SEEDS OF DESPAIR: Isolated, and with limited access to mental-health care, hundreds are dying by suicide.

American farmers produce nearly all of the country’s food and contribute some $133 billion annually to the gross domestic product.

Yet they now are saddled with near-record debt, declaring bankruptcy at rising rates and selling off their farms amid an uncertain future clouded by climate change and whipsawed by tariffs and bailouts.

For some, the burden is too much to bear.

Seeking a Cure: Mental health access scarce in rural, farming communities

With farmers facing increasing stress and depression, Midwestern states and national farm groups are making more efforts to better provide services to alleviate the high rate of suicide among the agriculture industry.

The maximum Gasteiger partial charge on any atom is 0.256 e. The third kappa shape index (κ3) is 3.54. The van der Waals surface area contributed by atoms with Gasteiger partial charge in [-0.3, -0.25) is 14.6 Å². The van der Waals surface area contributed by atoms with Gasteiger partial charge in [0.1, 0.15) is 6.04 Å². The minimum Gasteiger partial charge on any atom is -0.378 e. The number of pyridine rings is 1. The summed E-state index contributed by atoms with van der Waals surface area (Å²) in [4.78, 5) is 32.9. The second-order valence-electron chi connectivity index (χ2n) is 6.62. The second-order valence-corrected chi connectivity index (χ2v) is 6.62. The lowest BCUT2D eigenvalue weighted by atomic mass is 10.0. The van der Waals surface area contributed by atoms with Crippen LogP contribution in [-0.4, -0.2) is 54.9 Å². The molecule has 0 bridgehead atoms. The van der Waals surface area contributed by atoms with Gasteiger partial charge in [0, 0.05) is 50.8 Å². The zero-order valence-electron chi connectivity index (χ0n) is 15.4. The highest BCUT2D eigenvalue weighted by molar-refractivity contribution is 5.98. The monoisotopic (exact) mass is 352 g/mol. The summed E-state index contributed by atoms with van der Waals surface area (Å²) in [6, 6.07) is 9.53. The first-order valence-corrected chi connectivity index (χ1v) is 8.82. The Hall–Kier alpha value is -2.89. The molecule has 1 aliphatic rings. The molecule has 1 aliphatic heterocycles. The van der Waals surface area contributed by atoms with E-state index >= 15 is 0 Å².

Yet in rural areas, this care is more of a challenge.

Relocating USDA agencies delayed millions in grants. One was for a suicide prevention network for farmers.

Sky Chadde is the Midwest Center’s Gannett Agricultural Data Fellow. He can be reached at

This story is embargoed for republication until Feb 22, 2020. The Trump administration’s decision to relocate two US Department of Agriculture agencies delayed millions in grant funding. One stalled project was a suicide prevention network for farmers. Last year, the USDA announced the Economic Research Service and the National Institute of Food and Agriculture or NIFA, which funds the network, would relocate to Kansas City.